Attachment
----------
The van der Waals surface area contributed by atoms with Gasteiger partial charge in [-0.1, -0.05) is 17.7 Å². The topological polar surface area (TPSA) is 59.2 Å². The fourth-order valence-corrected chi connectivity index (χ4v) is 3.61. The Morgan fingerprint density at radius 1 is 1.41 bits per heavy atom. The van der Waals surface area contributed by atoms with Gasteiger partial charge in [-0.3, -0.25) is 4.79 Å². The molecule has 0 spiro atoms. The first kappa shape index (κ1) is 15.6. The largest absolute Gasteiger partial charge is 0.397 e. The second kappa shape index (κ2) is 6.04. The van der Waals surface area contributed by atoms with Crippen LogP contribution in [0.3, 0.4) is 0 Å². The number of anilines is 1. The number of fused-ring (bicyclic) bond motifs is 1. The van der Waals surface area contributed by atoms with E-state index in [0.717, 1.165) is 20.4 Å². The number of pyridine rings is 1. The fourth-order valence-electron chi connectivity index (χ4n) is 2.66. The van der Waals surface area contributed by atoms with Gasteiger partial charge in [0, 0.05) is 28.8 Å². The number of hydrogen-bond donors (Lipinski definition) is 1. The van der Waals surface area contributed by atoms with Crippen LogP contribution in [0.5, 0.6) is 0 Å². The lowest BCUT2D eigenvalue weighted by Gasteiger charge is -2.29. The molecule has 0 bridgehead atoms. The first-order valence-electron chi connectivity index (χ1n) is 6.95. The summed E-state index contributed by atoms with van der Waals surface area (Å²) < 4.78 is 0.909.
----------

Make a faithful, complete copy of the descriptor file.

The van der Waals surface area contributed by atoms with Gasteiger partial charge in [-0.1, -0.05) is 17.7 Å². The topological polar surface area (TPSA) is 59.2 Å². The fourth-order valence-corrected chi connectivity index (χ4v) is 3.61. The Morgan fingerprint density at radius 1 is 1.41 bits per heavy atom. The van der Waals surface area contributed by atoms with Gasteiger partial charge in [-0.3, -0.25) is 4.79 Å². The molecule has 0 spiro atoms. The first kappa shape index (κ1) is 15.6. The largest absolute Gasteiger partial charge is 0.397 e. The second kappa shape index (κ2) is 6.04. The van der Waals surface area contributed by atoms with Crippen LogP contribution in [0.3, 0.4) is 0 Å². The number of anilines is 1. The number of fused-ring (bicyclic) bond motifs is 1. The van der Waals surface area contributed by atoms with E-state index in [0.717, 1.165) is 20.4 Å². The number of pyridine rings is 1. The fourth-order valence-electron chi connectivity index (χ4n) is 2.66. The van der Waals surface area contributed by atoms with Gasteiger partial charge in [0, 0.05) is 28.8 Å². The number of hydrogen-bond donors (Lipinski definition) is 1. The van der Waals surface area contributed by atoms with Crippen LogP contribution in [0.5, 0.6) is 0 Å². The lowest BCUT2D eigenvalue weighted by Gasteiger charge is -2.29. The molecule has 0 bridgehead atoms. The first-order valence-electron chi connectivity index (χ1n) is 6.95. The summed E-state index contributed by atoms with van der Waals surface area (Å²) < 4.78 is 0.909.